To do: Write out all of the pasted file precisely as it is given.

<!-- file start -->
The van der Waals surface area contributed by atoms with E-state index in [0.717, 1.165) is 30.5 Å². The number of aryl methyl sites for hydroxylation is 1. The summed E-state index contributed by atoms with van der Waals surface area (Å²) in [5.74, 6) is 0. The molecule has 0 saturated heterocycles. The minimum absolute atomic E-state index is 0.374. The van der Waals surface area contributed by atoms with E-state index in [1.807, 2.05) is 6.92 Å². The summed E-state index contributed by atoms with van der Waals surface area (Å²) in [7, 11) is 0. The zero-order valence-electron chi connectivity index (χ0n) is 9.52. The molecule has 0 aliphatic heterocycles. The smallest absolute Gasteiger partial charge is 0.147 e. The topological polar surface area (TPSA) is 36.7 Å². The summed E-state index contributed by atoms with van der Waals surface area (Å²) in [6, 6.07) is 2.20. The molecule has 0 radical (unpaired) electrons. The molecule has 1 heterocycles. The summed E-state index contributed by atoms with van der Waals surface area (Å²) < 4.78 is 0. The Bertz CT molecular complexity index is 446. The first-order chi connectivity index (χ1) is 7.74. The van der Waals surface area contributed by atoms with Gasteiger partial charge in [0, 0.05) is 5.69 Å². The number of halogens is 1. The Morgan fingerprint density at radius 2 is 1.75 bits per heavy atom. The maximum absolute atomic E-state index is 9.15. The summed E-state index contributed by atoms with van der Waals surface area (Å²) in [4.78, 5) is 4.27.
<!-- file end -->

The van der Waals surface area contributed by atoms with E-state index in [0.717, 1.165) is 30.5 Å². The number of aryl methyl sites for hydroxylation is 1. The summed E-state index contributed by atoms with van der Waals surface area (Å²) in [5.74, 6) is 0. The molecule has 0 saturated heterocycles. The minimum absolute atomic E-state index is 0.374. The van der Waals surface area contributed by atoms with E-state index in [1.807, 2.05) is 6.92 Å². The summed E-state index contributed by atoms with van der Waals surface area (Å²) in [7, 11) is 0. The zero-order valence-electron chi connectivity index (χ0n) is 9.52. The molecule has 0 aliphatic heterocycles. The smallest absolute Gasteiger partial charge is 0.147 e. The topological polar surface area (TPSA) is 36.7 Å². The summed E-state index contributed by atoms with van der Waals surface area (Å²) in [6, 6.07) is 2.20. The molecule has 0 radical (unpaired) electrons. The molecule has 1 heterocycles. The summed E-state index contributed by atoms with van der Waals surface area (Å²) < 4.78 is 0. The Bertz CT molecular complexity index is 446. The first-order chi connectivity index (χ1) is 7.74. The van der Waals surface area contributed by atoms with Gasteiger partial charge in [0, 0.05) is 5.69 Å². The number of halogens is 1. The Morgan fingerprint density at radius 2 is 1.75 bits per heavy atom. The maximum absolute atomic E-state index is 9.15. The summed E-state index contributed by atoms with van der Waals surface area (Å²) in [4.78, 5) is 4.27.